Project: Cellars at the Pearl

Architect: Don B. McDonald, Architect

When architect Don B. McDonald was commissioned to design a luxury apartment building for Pearl, one of San Antonio’s top culinary and cultural destinations, he set out to redefine urban living in the 21st century Alamo City.

To further anchor the project, McDonald capitalized upon and celebrated the Texas city’s talent to create a building with a true sense of identity and community.

“I specialize in the design of single-family homes,” says McDonald, AIA, who is based in San Antonio. “I had never designed a commercial residence before, but I knew I wanted to make it feel like a large, private home.”

Cellars at the Pearl kitchen

In the kitchen, the building’s signature tile runs up the walls, creating a traditional and welcoming look.

His Cellars at the Pearl, which is on the historic, 22-acre Pearl Brewery campus, is a key component of the city’s master plan to redevelop the downtown cityscape.

“San Antonio is experiencing explosive growth, and the Cellars is one of the first apartment buildings to be built downtown,” says McDonald, whose design team featured architects Gabor Peli, Magdalena Hatton, Lauren Diliberto, and Virgilio Aguilar.

The Cellars replaced a 1950s warehouse that had been used for beer storage by Pearl Brewery, which had been in operation for more than a century when it closed in 2001.

The mixed-use space, which serves as the third campus of The Culinary Institute of America, is on the River Walk, the city’s pedestrian artery. It features retail stores and restaurants as well as green spaces and an amphitheater.

The Cellars, which is made of the concrete the city is known for producing, is in two sections that are joined at what McDonald calls a pivotal part. One side is composed in a traditional style; the other is more industrial. They come together seamlessly at the front of the building, which features decorative cast-stone pieces, some reclaimed and some reproduced, and a set of steel doors.

“There’s a fine line between the two faces,” McDonald says. “But they each speak with a San Antonio accent.”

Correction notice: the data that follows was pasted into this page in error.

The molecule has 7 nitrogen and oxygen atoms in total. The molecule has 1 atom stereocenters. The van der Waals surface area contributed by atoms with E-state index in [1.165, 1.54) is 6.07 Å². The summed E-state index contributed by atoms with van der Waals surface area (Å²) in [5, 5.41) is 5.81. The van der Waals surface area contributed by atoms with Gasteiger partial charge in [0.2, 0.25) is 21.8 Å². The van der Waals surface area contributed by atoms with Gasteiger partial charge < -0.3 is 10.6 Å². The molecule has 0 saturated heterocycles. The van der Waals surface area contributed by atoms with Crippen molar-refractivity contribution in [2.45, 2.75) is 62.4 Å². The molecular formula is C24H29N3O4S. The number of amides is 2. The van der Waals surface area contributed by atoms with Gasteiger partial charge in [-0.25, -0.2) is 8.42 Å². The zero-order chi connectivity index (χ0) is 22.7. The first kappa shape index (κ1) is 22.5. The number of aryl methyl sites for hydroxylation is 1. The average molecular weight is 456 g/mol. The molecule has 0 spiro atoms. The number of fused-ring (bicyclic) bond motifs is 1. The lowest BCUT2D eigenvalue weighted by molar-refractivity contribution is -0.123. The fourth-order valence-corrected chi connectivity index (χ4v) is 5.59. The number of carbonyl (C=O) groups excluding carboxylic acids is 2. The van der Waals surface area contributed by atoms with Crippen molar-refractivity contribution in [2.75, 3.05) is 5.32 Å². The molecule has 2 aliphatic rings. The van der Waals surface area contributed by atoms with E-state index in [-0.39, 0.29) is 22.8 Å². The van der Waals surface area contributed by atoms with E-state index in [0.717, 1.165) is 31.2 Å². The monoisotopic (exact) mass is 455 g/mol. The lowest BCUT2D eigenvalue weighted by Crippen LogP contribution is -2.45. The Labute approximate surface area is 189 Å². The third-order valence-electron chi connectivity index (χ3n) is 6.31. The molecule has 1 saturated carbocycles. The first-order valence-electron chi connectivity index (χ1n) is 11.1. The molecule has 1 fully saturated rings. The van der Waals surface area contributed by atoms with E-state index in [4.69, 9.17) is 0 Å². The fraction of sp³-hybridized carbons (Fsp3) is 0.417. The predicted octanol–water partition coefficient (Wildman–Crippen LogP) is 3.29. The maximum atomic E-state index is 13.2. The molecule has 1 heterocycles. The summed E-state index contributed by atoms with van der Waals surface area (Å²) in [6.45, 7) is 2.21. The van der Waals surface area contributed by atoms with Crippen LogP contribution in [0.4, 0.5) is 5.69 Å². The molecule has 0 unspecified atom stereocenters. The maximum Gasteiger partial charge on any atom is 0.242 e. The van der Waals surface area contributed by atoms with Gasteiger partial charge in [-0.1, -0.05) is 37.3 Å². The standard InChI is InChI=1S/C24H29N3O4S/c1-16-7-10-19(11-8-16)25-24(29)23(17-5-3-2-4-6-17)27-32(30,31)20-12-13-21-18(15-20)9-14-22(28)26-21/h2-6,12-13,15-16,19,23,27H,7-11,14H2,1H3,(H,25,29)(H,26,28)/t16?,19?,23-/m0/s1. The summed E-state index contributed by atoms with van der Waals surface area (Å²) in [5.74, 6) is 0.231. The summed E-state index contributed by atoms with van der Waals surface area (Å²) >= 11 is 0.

The complex, which has 122 units, features a front reception room as well as a common library, conference room, kitchen, garden room, and mail room.

The interior public spaces express strong ties to the original German neo-renaissance architecture of the former brewery complex through the disciplined arrangement of rooms along significant axes and vistas, substantial wall masses and refined room proportions.

Cellars at the Pearl, map room

Two aerial maps of San Antonio by Augustus Koch are the main features of the map room, which serves as a conference room. The furnishings and light fixtures were made by local craftsmen.

“I balanced the structural sternness with a playful Hispanic base of colorful tiles and baroque tables,” McDonald says, adding that the iron light fixtures, exposed brick, and concrete reference the area’s industrial heritage.

The front entry hall, paved in red brick, blurs the line between indoor and outdoor spaces, ultimately leading to the riverside garden. Its dominant decoration is the mammoth pair of shield-like beer-storage tank tops that were salvaged from the brewery and hung on the wall. Busts of Pearl Brewery founders Emma and Otto Koehler, sculpted by Russ Thayer, greet visitors at the front reception desk, which is made of mesquite.

“We chose mesquite because it’s a local wood,” Peli says. “It was so common at one time in San Antonio that it was used to pave the streets downtown until the flood of 1921 washed it away. This is our historic reference to the tradition.”

In the library, where the shelves are filled with books about the Lone Star State, planks of Indianola long-leaf pine line the ceiling and floor.

“It’s rare now, but in the early 20th-century it was ubiquitous in downtown buildings,” McDonald says.

The entry portal to the elevator hall and mail room is guarded by an enormous pair of limestone buffalo sculpted by Thayer. The beasts, big and brawny, stem the stoic style of the space. Yet they carry a whimsical tone.

“They are like fluffy clouds,” Peli says. “They are approachable and playful.”

McDonald planned the common rooms as gathering spots; he even placed the swimming pool and other amenities on the roof to encourage people to linger on the lower level.

Cellars at the Pearl, garden room

The garden room’s fireplace is made of local D’Hanis brick and two tones of local limestone.

But he wasn’t sure that residents would actually leave the luxury of their apartments to spend significant time in them.

“People are using them as extensions of their apartments,” he says. “Pearl has a lot of restaurants, so guests tend to drop in to visit people who live at the Cellars before or after dinner. I’ve seen people in the mailroom chatting and people sitting in the conference room with their laptops. There are people who meet every day in the kitchen for a drink. And they go to the garden to barbecue.”

Key Suppliers

ARCHITECT OF RECORD Three Living Architecture

GENERAL CONTRACTOR Harvey-Cleary Builders

LANDSCAPE ARCHITECT Ten Eyck Landscape Architects

IRONWORK, CURTAIN RODS AND LIGHT FIXTURES Stephen Karp, Fredericksburg MetalWerks

MESQUITE TABLES, CREDENZA, COFFEE TABLE Jim Butcher, The Mesquite Store

CUSTOM CHAIRS David Clifton, Texana Furniture Co.

LEATHER ARMCHAIRS, UPHOLSTERED FURNITURE Alicia’s Upholstery

HAND-STITCHED LAMP SHADES Gemma Povo

ART CONSULTANT Alice Foultz and Lisa Garcia, Carrington Foultz Art Advisory

CERAMIC PLATTERS AND VESSELS Diana Kersey

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